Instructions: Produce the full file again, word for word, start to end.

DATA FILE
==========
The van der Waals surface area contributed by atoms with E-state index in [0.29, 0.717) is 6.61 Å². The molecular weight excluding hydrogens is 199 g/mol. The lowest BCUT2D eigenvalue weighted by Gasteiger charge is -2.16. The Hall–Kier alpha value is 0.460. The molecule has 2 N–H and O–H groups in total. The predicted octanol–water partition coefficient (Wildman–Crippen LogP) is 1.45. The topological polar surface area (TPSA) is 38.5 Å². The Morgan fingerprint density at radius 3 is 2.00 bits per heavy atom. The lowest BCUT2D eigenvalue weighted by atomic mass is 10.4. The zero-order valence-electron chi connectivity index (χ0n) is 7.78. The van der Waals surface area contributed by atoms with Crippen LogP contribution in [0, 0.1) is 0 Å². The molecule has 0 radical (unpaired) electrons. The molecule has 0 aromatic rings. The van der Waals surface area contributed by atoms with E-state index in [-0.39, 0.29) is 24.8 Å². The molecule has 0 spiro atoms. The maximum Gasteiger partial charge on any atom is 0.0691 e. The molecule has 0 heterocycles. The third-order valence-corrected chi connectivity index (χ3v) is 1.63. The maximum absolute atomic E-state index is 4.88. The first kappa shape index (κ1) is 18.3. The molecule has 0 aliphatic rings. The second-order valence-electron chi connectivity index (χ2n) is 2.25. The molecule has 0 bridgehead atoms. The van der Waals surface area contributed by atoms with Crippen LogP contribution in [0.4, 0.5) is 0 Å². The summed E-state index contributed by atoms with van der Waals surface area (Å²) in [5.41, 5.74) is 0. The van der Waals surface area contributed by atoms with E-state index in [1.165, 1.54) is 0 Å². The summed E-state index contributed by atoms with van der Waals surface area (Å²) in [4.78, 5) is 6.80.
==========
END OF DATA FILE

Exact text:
The van der Waals surface area contributed by atoms with E-state index in [0.29, 0.717) is 6.61 Å². The molecular weight excluding hydrogens is 199 g/mol. The lowest BCUT2D eigenvalue weighted by Gasteiger charge is -2.16. The Hall–Kier alpha value is 0.460. The molecule has 2 N–H and O–H groups in total. The predicted octanol–water partition coefficient (Wildman–Crippen LogP) is 1.45. The topological polar surface area (TPSA) is 38.5 Å². The Morgan fingerprint density at radius 3 is 2.00 bits per heavy atom. The lowest BCUT2D eigenvalue weighted by atomic mass is 10.4. The zero-order valence-electron chi connectivity index (χ0n) is 7.78. The van der Waals surface area contributed by atoms with Crippen LogP contribution in [0, 0.1) is 0 Å². The molecule has 0 radical (unpaired) electrons. The molecule has 0 aromatic rings. The van der Waals surface area contributed by atoms with E-state index in [-0.39, 0.29) is 24.8 Å². The molecule has 0 spiro atoms. The maximum Gasteiger partial charge on any atom is 0.0691 e. The molecule has 0 heterocycles. The third-order valence-corrected chi connectivity index (χ3v) is 1.63. The maximum absolute atomic E-state index is 4.88. The first kappa shape index (κ1) is 18.3. The molecule has 0 aliphatic rings. The second-order valence-electron chi connectivity index (χ2n) is 2.25. The molecule has 0 bridgehead atoms. The van der Waals surface area contributed by atoms with Crippen LogP contribution in [0.4, 0.5) is 0 Å². The summed E-state index contributed by atoms with van der Waals surface area (Å²) in [5.41, 5.74) is 0. The van der Waals surface area contributed by atoms with E-state index in [1.165, 1.54) is 0 Å². The summed E-state index contributed by atoms with van der Waals surface area (Å²) in [4.78, 5) is 6.80.